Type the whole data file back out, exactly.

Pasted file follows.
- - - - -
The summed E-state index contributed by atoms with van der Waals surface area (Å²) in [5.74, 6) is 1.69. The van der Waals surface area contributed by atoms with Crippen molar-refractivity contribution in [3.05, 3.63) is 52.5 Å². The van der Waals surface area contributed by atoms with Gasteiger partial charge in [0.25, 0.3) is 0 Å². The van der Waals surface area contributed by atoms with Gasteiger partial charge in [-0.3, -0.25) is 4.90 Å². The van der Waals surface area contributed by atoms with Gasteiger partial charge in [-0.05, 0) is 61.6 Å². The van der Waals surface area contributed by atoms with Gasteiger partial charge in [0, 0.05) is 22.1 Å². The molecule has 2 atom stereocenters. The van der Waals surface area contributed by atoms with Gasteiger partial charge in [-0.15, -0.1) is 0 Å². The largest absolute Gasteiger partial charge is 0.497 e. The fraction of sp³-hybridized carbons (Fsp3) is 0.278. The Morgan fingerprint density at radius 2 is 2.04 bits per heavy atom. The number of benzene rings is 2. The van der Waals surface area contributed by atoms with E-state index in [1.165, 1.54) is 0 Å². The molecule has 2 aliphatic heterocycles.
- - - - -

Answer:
The summed E-state index contributed by atoms with van der Waals surface area (Å²) in [5.74, 6) is 1.69. The van der Waals surface area contributed by atoms with Crippen molar-refractivity contribution in [3.05, 3.63) is 52.5 Å². The van der Waals surface area contributed by atoms with Gasteiger partial charge in [0.25, 0.3) is 0 Å². The van der Waals surface area contributed by atoms with Gasteiger partial charge in [-0.3, -0.25) is 4.90 Å². The van der Waals surface area contributed by atoms with Gasteiger partial charge in [-0.05, 0) is 61.6 Å². The van der Waals surface area contributed by atoms with Gasteiger partial charge in [0, 0.05) is 22.1 Å². The molecule has 2 atom stereocenters. The van der Waals surface area contributed by atoms with Gasteiger partial charge in [-0.15, -0.1) is 0 Å². The largest absolute Gasteiger partial charge is 0.497 e. The fraction of sp³-hybridized carbons (Fsp3) is 0.278. The Morgan fingerprint density at radius 2 is 2.04 bits per heavy atom. The number of benzene rings is 2. The van der Waals surface area contributed by atoms with E-state index in [1.165, 1.54) is 0 Å². The molecule has 2 aliphatic heterocycles.